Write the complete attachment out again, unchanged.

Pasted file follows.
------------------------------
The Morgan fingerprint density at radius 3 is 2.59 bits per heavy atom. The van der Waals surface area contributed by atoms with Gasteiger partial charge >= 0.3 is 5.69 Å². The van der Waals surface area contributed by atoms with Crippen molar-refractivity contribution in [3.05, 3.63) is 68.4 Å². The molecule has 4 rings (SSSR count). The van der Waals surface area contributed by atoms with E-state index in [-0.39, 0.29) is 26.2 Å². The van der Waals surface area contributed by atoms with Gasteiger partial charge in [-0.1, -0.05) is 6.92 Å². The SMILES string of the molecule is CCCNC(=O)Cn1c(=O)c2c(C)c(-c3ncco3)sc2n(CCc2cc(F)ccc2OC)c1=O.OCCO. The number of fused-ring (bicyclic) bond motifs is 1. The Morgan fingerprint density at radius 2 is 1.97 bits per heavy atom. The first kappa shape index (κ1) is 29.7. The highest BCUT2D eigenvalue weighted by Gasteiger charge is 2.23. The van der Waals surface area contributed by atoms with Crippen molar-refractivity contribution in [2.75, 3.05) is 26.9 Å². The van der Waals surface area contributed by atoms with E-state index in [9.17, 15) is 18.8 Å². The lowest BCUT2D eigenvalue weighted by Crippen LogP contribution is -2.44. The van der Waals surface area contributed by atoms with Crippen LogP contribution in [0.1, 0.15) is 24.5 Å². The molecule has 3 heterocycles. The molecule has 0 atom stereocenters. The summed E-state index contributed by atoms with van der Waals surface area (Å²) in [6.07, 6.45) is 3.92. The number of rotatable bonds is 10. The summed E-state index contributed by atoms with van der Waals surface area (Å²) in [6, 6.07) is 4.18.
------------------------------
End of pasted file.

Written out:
The Morgan fingerprint density at radius 3 is 2.59 bits per heavy atom. The van der Waals surface area contributed by atoms with Gasteiger partial charge >= 0.3 is 5.69 Å². The van der Waals surface area contributed by atoms with Crippen molar-refractivity contribution in [3.05, 3.63) is 68.4 Å². The molecule has 4 rings (SSSR count). The van der Waals surface area contributed by atoms with E-state index in [-0.39, 0.29) is 26.2 Å². The van der Waals surface area contributed by atoms with Gasteiger partial charge in [-0.1, -0.05) is 6.92 Å². The SMILES string of the molecule is CCCNC(=O)Cn1c(=O)c2c(C)c(-c3ncco3)sc2n(CCc2cc(F)ccc2OC)c1=O.OCCO. The number of fused-ring (bicyclic) bond motifs is 1. The Morgan fingerprint density at radius 2 is 1.97 bits per heavy atom. The first kappa shape index (κ1) is 29.7. The highest BCUT2D eigenvalue weighted by Gasteiger charge is 2.23. The van der Waals surface area contributed by atoms with Crippen molar-refractivity contribution in [2.75, 3.05) is 26.9 Å². The van der Waals surface area contributed by atoms with E-state index in [9.17, 15) is 18.8 Å². The lowest BCUT2D eigenvalue weighted by Crippen LogP contribution is -2.44. The van der Waals surface area contributed by atoms with Crippen LogP contribution in [0.1, 0.15) is 24.5 Å². The molecule has 3 heterocycles. The molecule has 0 atom stereocenters. The summed E-state index contributed by atoms with van der Waals surface area (Å²) in [6.07, 6.45) is 3.92. The number of rotatable bonds is 10. The summed E-state index contributed by atoms with van der Waals surface area (Å²) in [6, 6.07) is 4.18.